Marriage. Marriage between cross cousins was preferred, and customary clan exogamy was still practiced by the Amaracaeri in the 1960s and remembered by the Wachipaeri and Zapiteri. Women were frequently abducted from another communal house.
Clans operate more in a classificatory sense and do not have a specific place in the communal dwelling. They regulate exogamy and patrilineality, as well as virilocal residence. Divorce was quite frequent, given the variety of amorous practices, especially the one associated with the erotic theophany called Atúnto, which instituted the abduction of women in Mashco society.
Domestic Unit. The smallest domestic unit is the nuclear family, but numerous in-laws live in the communal house despite the fact that they belong to different clans.
Inheritance. A dead person's property is completely destroyed.
Socialization. The basic concept of life centers on the idea that each brother owns a branch on the mythical tree called Wanámei, which is a simile of his existence. Male initiation ceremonies contribute to a man's development and situate him in a different phase of his life.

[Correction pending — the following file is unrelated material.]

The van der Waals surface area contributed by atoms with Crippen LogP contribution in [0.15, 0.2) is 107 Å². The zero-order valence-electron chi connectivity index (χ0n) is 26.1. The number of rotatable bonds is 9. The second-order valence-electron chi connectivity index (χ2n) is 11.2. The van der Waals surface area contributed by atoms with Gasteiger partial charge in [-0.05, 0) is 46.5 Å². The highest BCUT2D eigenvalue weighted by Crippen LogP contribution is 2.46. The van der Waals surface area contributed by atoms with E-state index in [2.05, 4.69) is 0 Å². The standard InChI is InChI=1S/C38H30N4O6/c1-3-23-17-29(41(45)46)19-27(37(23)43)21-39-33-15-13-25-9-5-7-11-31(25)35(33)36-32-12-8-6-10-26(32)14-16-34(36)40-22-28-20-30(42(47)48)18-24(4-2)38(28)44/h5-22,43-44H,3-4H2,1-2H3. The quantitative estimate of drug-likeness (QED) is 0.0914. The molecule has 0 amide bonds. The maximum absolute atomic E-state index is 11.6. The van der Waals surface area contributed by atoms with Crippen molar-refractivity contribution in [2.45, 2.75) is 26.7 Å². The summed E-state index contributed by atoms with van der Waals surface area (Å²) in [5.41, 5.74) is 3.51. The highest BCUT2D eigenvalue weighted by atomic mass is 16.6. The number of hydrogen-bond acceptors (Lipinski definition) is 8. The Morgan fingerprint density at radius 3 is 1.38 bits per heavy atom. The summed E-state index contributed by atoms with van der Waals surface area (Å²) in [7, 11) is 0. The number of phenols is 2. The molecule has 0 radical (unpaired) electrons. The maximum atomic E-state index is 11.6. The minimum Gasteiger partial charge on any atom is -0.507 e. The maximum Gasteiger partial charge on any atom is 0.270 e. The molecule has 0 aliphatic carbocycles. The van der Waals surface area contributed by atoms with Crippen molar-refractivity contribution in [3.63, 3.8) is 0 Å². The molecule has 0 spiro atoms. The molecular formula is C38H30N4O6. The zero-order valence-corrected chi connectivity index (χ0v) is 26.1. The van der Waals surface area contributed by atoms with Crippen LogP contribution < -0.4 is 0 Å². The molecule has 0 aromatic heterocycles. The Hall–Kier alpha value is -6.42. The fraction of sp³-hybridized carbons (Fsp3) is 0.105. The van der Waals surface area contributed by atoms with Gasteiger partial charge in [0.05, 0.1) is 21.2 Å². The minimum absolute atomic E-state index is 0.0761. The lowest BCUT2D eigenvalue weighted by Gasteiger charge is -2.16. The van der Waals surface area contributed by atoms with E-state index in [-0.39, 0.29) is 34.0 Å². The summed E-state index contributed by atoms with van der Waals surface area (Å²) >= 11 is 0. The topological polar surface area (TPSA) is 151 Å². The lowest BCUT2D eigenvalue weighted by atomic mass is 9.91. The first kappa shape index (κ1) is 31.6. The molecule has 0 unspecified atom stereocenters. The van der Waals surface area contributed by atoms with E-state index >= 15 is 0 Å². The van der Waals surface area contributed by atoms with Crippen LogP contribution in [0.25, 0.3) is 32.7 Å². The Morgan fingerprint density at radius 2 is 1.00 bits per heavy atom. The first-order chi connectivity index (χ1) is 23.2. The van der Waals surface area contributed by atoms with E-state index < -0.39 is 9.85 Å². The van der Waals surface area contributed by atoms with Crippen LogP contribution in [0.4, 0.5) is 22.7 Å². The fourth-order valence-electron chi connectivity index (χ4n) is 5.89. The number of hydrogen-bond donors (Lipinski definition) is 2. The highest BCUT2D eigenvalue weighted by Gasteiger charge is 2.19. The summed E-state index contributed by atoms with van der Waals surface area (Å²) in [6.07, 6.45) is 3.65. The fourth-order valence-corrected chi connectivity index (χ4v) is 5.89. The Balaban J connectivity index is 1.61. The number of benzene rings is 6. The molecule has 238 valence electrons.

Among the Amaracaeri a male had to go through two initiation ceremonies instituted by two mythical personages, Péimpi and Séki, who appear in the extensive myth of Atúnto. These ceremonies were gatherings in which a boy danced to achieve the status of a young man, ( wámbo ) and a young man to achieve the status of a man ( ombukérek ), that is, an adult. Both had specific apparel, ornaments, painting, and songs.